Carpenters' family home under threat

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The Independent US

Fans of the Carpenters call it their Graceland, and a steady trickle have come up the little residential street in suburban Downey, California, ever since the saccharine pop duo featured the house across the fold-out cover of the 1973 album, Now & Then.

Only now it is threatened by the wrecker's ball, and aficionados are campaigning to save the Carpenter family home for posterity.

This relatively modest five-bedroom house in peaceful Newville Avenue, is in truth about as different in size and style to the bling-riddled home of Elvis Presley as can be imagined.

It was bought by Karen and Richard Carpenter for their parents in 1970, with the first dollars that flowed from their hit song "Close to You". Here, in a specially constructed annex, they recorded songs that would defy the rock sensibilities of the 1970s and become some of the decade's biggest hits. Here, in 1983, the anorexic Karen collapsed from the heart attack that killed and immortalised her.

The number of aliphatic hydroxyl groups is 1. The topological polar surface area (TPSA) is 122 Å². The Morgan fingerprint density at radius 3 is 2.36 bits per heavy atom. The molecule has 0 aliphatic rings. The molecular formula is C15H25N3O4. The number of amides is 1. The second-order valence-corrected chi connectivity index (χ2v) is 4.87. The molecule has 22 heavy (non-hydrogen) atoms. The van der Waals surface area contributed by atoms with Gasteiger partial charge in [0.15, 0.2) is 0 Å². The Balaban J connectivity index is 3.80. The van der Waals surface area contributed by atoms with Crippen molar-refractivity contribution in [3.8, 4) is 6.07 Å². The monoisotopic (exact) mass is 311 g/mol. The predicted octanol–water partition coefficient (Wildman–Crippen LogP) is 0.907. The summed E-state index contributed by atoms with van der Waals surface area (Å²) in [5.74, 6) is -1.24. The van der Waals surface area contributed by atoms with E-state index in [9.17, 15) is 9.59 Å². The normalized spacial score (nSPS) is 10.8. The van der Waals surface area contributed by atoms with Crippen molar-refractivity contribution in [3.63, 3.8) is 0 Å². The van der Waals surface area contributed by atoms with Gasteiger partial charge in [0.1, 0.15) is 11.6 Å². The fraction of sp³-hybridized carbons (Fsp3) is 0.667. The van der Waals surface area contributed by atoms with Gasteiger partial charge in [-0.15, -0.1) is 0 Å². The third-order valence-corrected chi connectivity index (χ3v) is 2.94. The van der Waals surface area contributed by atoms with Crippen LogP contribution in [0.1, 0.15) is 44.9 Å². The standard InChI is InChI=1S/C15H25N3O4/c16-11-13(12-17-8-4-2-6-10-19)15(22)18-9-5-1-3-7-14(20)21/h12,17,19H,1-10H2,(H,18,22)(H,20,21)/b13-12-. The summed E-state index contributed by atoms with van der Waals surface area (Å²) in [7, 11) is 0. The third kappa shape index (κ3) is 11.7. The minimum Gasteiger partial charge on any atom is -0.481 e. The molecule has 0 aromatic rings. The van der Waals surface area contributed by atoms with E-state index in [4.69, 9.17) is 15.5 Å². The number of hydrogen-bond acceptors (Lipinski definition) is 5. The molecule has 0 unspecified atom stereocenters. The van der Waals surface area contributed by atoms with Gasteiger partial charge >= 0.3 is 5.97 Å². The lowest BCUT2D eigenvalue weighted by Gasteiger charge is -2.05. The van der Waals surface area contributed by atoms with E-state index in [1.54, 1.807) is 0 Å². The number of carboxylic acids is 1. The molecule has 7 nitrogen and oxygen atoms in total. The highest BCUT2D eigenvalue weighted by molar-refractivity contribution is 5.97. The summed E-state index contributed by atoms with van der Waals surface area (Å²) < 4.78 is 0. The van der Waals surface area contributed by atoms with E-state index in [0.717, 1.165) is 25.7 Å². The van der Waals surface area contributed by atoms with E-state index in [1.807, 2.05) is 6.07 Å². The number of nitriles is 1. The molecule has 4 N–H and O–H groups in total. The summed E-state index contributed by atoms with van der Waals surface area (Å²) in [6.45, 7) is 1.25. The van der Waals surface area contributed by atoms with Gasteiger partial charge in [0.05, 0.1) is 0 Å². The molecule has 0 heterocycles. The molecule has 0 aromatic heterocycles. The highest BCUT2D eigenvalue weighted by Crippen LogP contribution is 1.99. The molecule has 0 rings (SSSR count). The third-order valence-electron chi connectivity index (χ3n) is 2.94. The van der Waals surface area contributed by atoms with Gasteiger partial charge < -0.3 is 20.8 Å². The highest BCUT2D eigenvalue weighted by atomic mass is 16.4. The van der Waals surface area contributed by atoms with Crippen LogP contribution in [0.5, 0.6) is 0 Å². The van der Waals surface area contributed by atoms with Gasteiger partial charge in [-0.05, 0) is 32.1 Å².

"This house is our version of Graceland," insists Jon Konjoyan, a long-time fan who is now fighting to rescue a property he first tracked down and visited in 1974. "They were such a huge American act. So many people loved them. When they photographed the Now & Then cover here in 1973, the house was instantly immortalised."

The Los Angeles Times reported over the weekend that Manuel and Blanca Melendez Parra, who bought the home from Richard Carpenter after his mother's death in 1996, have finally had enough of the devotees who turn up at the doorstep and ask to be shown round. Initially, the couple would auction off items left in the property – anything from signed posters to the bed on which Karen is assumed to have slept. But in recent years, fans have grumbled about how areas such as the Japanese garden in the back have not been kept as the Carpenters intended.

Well, enough, the Parras said last year. They have pulled down the annex and started work on a larger house. They have also asked for planning permission to raze the main house.

"In the beginning, we let everybody in. But honestly, it became horrible, not only for us but for the neighbourhood," the couple's daughter, Jessica Parra, told the LA Times. "People peek in windows and take pictures. They leave flowers on the front porch."

Mr Konjoyan's campaign aims to raise enough money to buy the property outright from the Parras, or at least to fund a relocation of the main house to another site.

Richard Carpenter has so far stayed out of the dispute, and with no legal reasons to halt the Parras' plans, fans are starting to lose heart. Soon, maybe all that will remain of the historic home will be its image on an old LP sleeve.